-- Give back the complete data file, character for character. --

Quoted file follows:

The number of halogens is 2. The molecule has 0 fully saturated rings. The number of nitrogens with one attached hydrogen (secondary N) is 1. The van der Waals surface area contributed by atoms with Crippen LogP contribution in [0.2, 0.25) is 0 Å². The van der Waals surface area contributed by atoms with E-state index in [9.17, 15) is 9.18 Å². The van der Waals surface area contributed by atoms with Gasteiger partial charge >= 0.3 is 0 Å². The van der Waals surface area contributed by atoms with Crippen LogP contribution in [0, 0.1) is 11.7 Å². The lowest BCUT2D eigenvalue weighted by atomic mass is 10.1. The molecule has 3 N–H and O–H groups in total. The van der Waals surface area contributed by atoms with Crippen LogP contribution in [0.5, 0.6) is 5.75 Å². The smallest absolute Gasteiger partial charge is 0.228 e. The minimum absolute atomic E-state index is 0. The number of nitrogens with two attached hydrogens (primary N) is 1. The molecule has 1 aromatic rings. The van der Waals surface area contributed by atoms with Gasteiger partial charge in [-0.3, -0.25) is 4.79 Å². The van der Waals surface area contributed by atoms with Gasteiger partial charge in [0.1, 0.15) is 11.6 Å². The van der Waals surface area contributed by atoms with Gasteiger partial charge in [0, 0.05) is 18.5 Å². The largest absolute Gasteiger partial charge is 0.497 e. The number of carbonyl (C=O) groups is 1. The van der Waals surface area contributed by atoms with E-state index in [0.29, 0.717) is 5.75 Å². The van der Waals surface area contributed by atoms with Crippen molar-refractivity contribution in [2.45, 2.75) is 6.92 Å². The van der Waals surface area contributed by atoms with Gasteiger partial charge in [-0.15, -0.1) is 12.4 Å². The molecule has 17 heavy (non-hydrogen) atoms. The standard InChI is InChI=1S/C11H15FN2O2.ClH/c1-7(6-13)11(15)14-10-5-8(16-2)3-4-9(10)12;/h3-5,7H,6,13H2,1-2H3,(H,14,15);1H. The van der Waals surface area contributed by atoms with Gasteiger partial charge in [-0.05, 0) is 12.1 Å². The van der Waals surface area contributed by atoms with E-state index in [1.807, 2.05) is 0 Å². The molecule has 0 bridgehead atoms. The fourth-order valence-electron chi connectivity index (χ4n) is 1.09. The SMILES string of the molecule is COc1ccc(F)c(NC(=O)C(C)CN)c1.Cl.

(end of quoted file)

The number of halogens is 2. The molecule has 0 fully saturated rings. The number of nitrogens with one attached hydrogen (secondary N) is 1. The van der Waals surface area contributed by atoms with Crippen LogP contribution in [0.2, 0.25) is 0 Å². The van der Waals surface area contributed by atoms with E-state index in [9.17, 15) is 9.18 Å². The van der Waals surface area contributed by atoms with Gasteiger partial charge >= 0.3 is 0 Å². The van der Waals surface area contributed by atoms with Crippen LogP contribution in [0, 0.1) is 11.7 Å². The lowest BCUT2D eigenvalue weighted by atomic mass is 10.1. The molecule has 3 N–H and O–H groups in total. The van der Waals surface area contributed by atoms with Crippen LogP contribution in [0.5, 0.6) is 5.75 Å². The smallest absolute Gasteiger partial charge is 0.228 e. The minimum absolute atomic E-state index is 0. The number of nitrogens with two attached hydrogens (primary N) is 1. The molecule has 1 aromatic rings. The van der Waals surface area contributed by atoms with Gasteiger partial charge in [-0.3, -0.25) is 4.79 Å². The van der Waals surface area contributed by atoms with Gasteiger partial charge in [0.1, 0.15) is 11.6 Å². The van der Waals surface area contributed by atoms with Gasteiger partial charge in [0, 0.05) is 18.5 Å². The largest absolute Gasteiger partial charge is 0.497 e. The number of carbonyl (C=O) groups is 1. The van der Waals surface area contributed by atoms with E-state index in [0.29, 0.717) is 5.75 Å². The van der Waals surface area contributed by atoms with Crippen molar-refractivity contribution in [2.45, 2.75) is 6.92 Å². The van der Waals surface area contributed by atoms with Gasteiger partial charge in [-0.15, -0.1) is 12.4 Å². The molecule has 17 heavy (non-hydrogen) atoms. The standard InChI is InChI=1S/C11H15FN2O2.ClH/c1-7(6-13)11(15)14-10-5-8(16-2)3-4-9(10)12;/h3-5,7H,6,13H2,1-2H3,(H,14,15);1H. The van der Waals surface area contributed by atoms with Gasteiger partial charge in [-0.05, 0) is 12.1 Å². The van der Waals surface area contributed by atoms with E-state index in [1.807, 2.05) is 0 Å². The molecule has 0 bridgehead atoms. The fourth-order valence-electron chi connectivity index (χ4n) is 1.09. The SMILES string of the molecule is COc1ccc(F)c(NC(=O)C(C)CN)c1.Cl.